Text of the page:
JaLCDOI 10.18926/AMO/53999
FullText URL 70_1_13.pdf
Author Arum Tri Wahyuningsih| Shen, Lianhua| Kobayashi, Kazuko| Sasaki, Takanori| Takenaka, Fumiaki| Hanada, Takahisa| Akehi, Masaru| Akahoshi, Akiya| Ozeki, Eiichi| Ando, Eiji| Matsuura, Eiji|
Abstract Intact β2-glycoprotein I (iβ2GPI) is a glycoprotein that regulates coagulation and fibrinolysis. Nicked β2GPI (nβ2GPI) possesses an angiogenic property at a relatively low concentration, and an antiangiogenic property at a high concentration. Here we investigated the functions of βi 2GPI and nβ2GPI in vascular endothelial growth factor (VEGF)-A-induced endothelial cell proliferation and tube formation. We used noninvasive PET imaging to analyze the in vivo distribution of intravenously injected β2GPI variants in tumor lesions in mice. iβ2GPI was incubated with plasmin to obtain nβ2GPI, and its N-terminal sequence was analyzed. nβ2GPI had at least one other cleavage site upstream of the β2GPIʼs domain V, whereas the former plasmin-cleavage site locates between K317 and T318. Both of intact and nicked β2GPI significantly inhibited the VEGF-A-induced cell proliferation and the tube formation of human umbilical vein endothelial cells (HUVECs). PET imaging visualized considerably distributed intensities of all tested β2GPI variants in tumor lesions of pancreatic tumor cell-xenografts. These results indicate that β2GPI may be physiologically and pathophysiologically important in the regulation of not only coagulation and fibrinolysis, but also angiogenesis.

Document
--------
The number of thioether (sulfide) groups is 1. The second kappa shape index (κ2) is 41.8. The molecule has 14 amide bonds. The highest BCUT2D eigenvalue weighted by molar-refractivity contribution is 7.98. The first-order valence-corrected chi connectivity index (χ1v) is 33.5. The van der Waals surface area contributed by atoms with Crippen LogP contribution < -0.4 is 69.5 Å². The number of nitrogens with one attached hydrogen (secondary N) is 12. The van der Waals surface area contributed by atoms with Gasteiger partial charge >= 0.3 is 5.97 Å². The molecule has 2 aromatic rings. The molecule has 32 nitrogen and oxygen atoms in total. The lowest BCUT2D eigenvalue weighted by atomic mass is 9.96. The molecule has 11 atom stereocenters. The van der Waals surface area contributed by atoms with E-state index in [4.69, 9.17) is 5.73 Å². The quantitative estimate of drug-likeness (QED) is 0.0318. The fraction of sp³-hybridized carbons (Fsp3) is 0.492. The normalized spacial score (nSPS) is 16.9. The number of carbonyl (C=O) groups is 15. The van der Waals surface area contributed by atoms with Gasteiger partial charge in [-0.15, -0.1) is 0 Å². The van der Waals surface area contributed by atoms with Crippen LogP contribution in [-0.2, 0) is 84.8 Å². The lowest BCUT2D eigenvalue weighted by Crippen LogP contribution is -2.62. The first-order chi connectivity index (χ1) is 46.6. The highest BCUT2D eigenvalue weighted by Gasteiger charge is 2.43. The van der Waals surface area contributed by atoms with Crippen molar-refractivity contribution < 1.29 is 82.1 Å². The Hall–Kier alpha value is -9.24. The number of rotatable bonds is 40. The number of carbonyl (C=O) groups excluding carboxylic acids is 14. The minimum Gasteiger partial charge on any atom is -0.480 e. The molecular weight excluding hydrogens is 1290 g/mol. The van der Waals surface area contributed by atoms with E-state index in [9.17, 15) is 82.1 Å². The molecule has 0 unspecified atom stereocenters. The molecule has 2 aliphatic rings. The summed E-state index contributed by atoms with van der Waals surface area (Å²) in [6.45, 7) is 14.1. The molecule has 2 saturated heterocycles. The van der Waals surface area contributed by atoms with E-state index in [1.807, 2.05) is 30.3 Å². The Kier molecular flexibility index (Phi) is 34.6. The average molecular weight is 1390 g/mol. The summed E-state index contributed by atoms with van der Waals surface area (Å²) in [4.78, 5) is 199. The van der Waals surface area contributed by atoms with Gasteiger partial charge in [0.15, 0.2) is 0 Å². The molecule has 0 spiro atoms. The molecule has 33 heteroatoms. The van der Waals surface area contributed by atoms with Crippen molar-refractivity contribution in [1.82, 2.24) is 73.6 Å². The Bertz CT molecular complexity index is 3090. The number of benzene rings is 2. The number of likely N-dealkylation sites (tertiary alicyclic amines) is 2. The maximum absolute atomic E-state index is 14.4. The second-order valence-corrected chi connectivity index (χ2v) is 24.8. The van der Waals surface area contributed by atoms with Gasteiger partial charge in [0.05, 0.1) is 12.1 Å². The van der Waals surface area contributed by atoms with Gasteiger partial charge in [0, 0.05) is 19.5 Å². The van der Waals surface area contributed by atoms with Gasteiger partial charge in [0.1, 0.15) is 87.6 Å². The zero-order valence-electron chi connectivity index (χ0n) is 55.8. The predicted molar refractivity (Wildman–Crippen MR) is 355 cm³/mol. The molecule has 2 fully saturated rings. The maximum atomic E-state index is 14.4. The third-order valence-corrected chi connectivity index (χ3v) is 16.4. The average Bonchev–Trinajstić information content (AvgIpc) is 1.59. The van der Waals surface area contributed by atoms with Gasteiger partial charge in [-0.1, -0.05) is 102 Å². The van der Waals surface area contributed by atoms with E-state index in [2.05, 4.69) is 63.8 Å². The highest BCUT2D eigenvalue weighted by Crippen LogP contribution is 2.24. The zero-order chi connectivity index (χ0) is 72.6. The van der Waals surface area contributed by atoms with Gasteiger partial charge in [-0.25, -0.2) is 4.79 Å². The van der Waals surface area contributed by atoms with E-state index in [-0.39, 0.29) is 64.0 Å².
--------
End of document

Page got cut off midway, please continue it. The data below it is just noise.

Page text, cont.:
Keywords β2-glycoprotein I (β2GPI) angiogenesis vascular endothelial growth factor-A (VEGF-A) positron emission tomography (PET) imaging
Amo Type Original Article
Published Date 2016-02
Publication Title Acta Medica Okayama
Volume volume70
Issue issue1
Publisher Okayama University Medical School
Start Page 13
End Page 24
ISSN 0386-300X
NCID AA00508441
Content Type Journal Article
language 英語
Copyright Holders CopyrightⒸ 2016 by Okayama University Medical School
File Version publisher
Refereed True
PubMed ID 26899605
Web of Science KeyUT 000371288700002